Primroses have been a vibrant addition to the spring, woodland garden and containers for over a century. The name Primula is derived from the Italian word for spring primavera. An explosion of color in every shade of the rainbow, primroses primarily prefer cooler temperatures and therefore bloom early spring through May.
Primroses combine fabulously with spring bulbs, evergreen grasses and dusty miller. Some species such as P. marginata are more diminutive and perfect for rock gardens or trough containers. Other species such as P. japonica and P. veris reseed and create naturalized drifts in the shade garden.
The many types of primroses are divided into three basic categories. Candelabra types (i.e. P. capita and P. japonica) show off their flowers in tiered clusters of 6-8 blooms on 1-2 ½ ‘ stems. They are often short lived, prefer damp soil and reseed.
Polyanthus types (i.e. P. vulgaris and P. veris) bear bunches of flowers on 6-8” stems and bloom winter and/or early spring. This group includes the common primroses sold as color spots.
The third group is evergreen and heralds from mountainous areas. This includes P. auricula which has small clusters of flat topped flowers in a unique range of color. They also have distinctive thick leaves with a powdery coating on the underside. These types are often grown in pots since they need sharp drainage and lime.
Here at Portland Nursery we will be carrying a wide range of Primroses this spring. We will have a rainbow of colors and types. Drop in to see what is new and blooming!
P. auricula - Mountain Cowslip. Clusters of distinctive flat topped flowers in bright colors with a thick white eye bloom early to late spring. Rare, and a bit more challenging to grow. Great for rock gardens and containers because they prefer superb drainage and alkaline soil. Grows 6-8” high and wide, and is hardy in zones 2-9. We carry a melody of hybrids often in shades of maroon, yellow and purple.
P. bulleyana - A candelabra type with stunning apricot to orange blooms June to July. Grows 18-24” high and 12-24” wide. This species loves moist soil and will naturalize. It also makes nice cut flowers and attracts butterflies. Hardy to zone 5.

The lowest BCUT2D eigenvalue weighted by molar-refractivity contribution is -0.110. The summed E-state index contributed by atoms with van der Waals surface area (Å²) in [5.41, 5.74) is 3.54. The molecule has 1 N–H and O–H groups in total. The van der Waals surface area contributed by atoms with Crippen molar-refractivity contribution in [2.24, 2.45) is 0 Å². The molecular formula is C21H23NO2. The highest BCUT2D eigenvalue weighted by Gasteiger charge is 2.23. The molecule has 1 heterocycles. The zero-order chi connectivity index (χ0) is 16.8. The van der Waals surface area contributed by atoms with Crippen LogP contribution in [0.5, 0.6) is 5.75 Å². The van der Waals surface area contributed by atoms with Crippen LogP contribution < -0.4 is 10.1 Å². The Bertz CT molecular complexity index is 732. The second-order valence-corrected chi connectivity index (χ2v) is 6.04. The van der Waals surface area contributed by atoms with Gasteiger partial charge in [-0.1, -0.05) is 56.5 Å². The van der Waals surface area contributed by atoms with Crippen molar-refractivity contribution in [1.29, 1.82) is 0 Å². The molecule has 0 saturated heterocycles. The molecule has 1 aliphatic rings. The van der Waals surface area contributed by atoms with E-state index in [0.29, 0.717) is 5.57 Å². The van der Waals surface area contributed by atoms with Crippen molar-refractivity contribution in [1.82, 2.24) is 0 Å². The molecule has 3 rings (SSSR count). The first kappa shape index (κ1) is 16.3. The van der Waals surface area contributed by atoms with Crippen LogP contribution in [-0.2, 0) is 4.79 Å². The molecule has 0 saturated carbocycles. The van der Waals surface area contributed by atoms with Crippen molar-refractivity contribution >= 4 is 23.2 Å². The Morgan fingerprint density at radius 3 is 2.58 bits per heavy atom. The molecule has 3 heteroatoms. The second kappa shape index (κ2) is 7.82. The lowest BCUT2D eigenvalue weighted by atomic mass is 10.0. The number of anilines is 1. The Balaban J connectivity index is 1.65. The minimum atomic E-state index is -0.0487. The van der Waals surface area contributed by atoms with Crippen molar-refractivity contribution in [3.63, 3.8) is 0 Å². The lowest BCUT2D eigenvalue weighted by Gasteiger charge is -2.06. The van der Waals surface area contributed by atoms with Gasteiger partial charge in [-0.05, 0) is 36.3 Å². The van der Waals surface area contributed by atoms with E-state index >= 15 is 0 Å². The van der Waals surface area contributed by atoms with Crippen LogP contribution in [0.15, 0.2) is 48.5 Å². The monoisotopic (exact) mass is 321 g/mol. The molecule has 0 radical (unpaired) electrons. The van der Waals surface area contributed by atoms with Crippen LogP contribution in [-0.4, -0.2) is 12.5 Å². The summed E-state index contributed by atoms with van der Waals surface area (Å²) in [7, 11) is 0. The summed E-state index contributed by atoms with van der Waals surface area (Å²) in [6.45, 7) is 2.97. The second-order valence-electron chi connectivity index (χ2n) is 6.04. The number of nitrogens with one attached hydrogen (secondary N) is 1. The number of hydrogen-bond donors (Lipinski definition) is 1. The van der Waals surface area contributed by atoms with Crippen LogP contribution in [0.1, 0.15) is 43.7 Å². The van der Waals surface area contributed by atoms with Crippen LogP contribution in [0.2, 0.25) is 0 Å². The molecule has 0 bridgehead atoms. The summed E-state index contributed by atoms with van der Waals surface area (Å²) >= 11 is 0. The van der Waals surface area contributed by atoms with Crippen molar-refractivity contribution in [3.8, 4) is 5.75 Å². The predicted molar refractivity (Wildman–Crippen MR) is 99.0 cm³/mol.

P. japonica- Japanese Primrose. A candelabra type with white or pink flowers May-June, which grows 12-36” tall and 12-18” wide. They thrive in moist soil and partial to full shade. They will reseed, and makes a great cut flower and attracts butterflies. Hardy to zone 5
P. malicoides- An early spring annual in the Portland area. 1” flowers are held aloft on 3-4” stems in an array of pastel shades. Perfect for dressing up spring containers or indoors.
P. obconica- Poison Primrose. I am not sure why these have that common name because they are absolutely darling early spring annuals! Masses of small flowers explode in all shades of pink, lavender and white.
P. polyantha - Quite an expansive group that include some gorgeous varieties. Blooms are in clusters held on 6-8” stems. Some of our favorites are: ‘Green Lace’ and ‘Green Jade’ - Apple green flowers with a bright yellow eye blooming April to June! Zone 6. 'Victoriana Silver Lace’ (Pictured here) -Deep black-brown petals are edged in white, gold eye. Zone 5. ‘Gold Laced’ (Mahogany Sunrise) - Mahogany flowers edged in gold and gold eye. Zone 5.
P. veris - Cowslip. This species has clusters of pendulous blooms on 4-6” stems. It grows 8-10” high and wide, prefers moist soil and will naturalize. This species has historically been used medicinally as an astringent and mild sedative. ‘Sunset Shades’- A stunning strain with flowers in shades of yellow, orange and red. Reliable. Zone 3
P. vulgaris- English Primrose. These may be the most familiar primroses that are often used in winter bedding areas for their vibrant colors. Lately there has been more development with double types such as the Rosanna and Doublet series. Also, the ‘Wanda’ series has a darker leaf and the flowers are in rich jewel tones. Most of the English primroses are treated as annuals, and bloom until the weather gets hot. They can be perennial if given good drainage and regular fertilizer around bloom time.
P. tommasinii ‘Hose in Hose’- Introduced in the last five years this line is a double, in the sense that there is one flower set inside the other.
When viewed from the side you will see the two distinct layers of flowers. Available in shades of yellow, blue and pink. Perennial to zone 5.
Photo credits to Blooming Nursery and Loghouse Nursery
Common Name: Primrose, Cowslip
Origin: Around 400 species are found mostly through out the Northern Hemisphere.
Culture: Primroses are woodland dwellers that prefer morning sun, dappled sun or full shade. They thrive in fertile, well-drained, acidic soil with regular water (except P.auricula like alkaline soil).
Some species such as P. japonica and P. veris are wetland dwellers while others such as P. auricula are mountain species perfect for the rock garden.
The majority of primroses are perennial in the Portland area. P. malicoides (fairy primrose) and P. obconica (poison primrose) are delightful early spring annuals.
Primula vulgaris is often sold along with pansies as color spots and treated as annuals, but have the potential to be a short lived perennial given the right conditions.
Maintenance: Remove yellowing leaves whenever present. Divide older plants after they finish blooming.
Pest and Diseases: Slugs, snails, rootweevil, root rot, botrytis and powdery mildew can all affect primroses.